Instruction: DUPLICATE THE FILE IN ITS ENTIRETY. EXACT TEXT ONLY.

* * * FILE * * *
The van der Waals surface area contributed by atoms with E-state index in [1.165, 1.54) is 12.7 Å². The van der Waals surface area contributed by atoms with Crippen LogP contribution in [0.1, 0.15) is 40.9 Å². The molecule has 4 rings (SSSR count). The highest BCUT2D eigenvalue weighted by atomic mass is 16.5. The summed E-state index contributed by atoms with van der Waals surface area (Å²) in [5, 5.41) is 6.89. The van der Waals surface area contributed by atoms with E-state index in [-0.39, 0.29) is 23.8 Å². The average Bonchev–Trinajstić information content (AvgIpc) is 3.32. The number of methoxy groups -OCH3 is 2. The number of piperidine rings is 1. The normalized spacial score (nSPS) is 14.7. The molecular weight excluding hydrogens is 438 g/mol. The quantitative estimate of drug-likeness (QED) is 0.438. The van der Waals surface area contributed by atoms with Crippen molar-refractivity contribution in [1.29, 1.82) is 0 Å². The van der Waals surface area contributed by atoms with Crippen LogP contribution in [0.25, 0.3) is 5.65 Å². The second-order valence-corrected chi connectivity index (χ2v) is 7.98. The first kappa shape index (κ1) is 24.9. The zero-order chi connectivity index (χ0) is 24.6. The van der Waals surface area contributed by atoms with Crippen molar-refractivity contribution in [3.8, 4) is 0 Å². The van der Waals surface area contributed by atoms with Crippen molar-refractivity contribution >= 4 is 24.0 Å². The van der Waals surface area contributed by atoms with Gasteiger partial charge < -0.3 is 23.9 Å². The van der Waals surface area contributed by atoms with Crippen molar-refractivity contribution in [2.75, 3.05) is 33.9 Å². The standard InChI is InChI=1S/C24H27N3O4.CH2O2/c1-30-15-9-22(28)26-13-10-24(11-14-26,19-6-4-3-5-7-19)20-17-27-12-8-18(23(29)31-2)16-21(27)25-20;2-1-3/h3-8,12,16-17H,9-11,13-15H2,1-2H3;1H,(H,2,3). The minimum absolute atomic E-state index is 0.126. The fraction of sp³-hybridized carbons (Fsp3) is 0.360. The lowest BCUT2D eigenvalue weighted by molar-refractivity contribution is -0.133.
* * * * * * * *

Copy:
The van der Waals surface area contributed by atoms with E-state index in [1.165, 1.54) is 12.7 Å². The van der Waals surface area contributed by atoms with Crippen LogP contribution in [0.1, 0.15) is 40.9 Å². The molecule has 4 rings (SSSR count). The highest BCUT2D eigenvalue weighted by atomic mass is 16.5. The summed E-state index contributed by atoms with van der Waals surface area (Å²) in [5, 5.41) is 6.89. The van der Waals surface area contributed by atoms with E-state index in [-0.39, 0.29) is 23.8 Å². The average Bonchev–Trinajstić information content (AvgIpc) is 3.32. The number of methoxy groups -OCH3 is 2. The number of piperidine rings is 1. The normalized spacial score (nSPS) is 14.7. The molecular weight excluding hydrogens is 438 g/mol. The quantitative estimate of drug-likeness (QED) is 0.438. The van der Waals surface area contributed by atoms with Crippen molar-refractivity contribution in [1.29, 1.82) is 0 Å². The van der Waals surface area contributed by atoms with Crippen LogP contribution in [0.25, 0.3) is 5.65 Å². The second-order valence-corrected chi connectivity index (χ2v) is 7.98. The first kappa shape index (κ1) is 24.9. The zero-order chi connectivity index (χ0) is 24.6. The van der Waals surface area contributed by atoms with Crippen molar-refractivity contribution in [3.8, 4) is 0 Å². The van der Waals surface area contributed by atoms with Crippen molar-refractivity contribution >= 4 is 24.0 Å². The van der Waals surface area contributed by atoms with Gasteiger partial charge < -0.3 is 23.9 Å². The van der Waals surface area contributed by atoms with Crippen molar-refractivity contribution in [2.75, 3.05) is 33.9 Å². The standard InChI is InChI=1S/C24H27N3O4.CH2O2/c1-30-15-9-22(28)26-13-10-24(11-14-26,19-6-4-3-5-7-19)20-17-27-12-8-18(23(29)31-2)16-21(27)25-20;2-1-3/h3-8,12,16-17H,9-11,13-15H2,1-2H3;1H,(H,2,3). The minimum absolute atomic E-state index is 0.126. The fraction of sp³-hybridized carbons (Fsp3) is 0.360. The lowest BCUT2D eigenvalue weighted by molar-refractivity contribution is -0.133.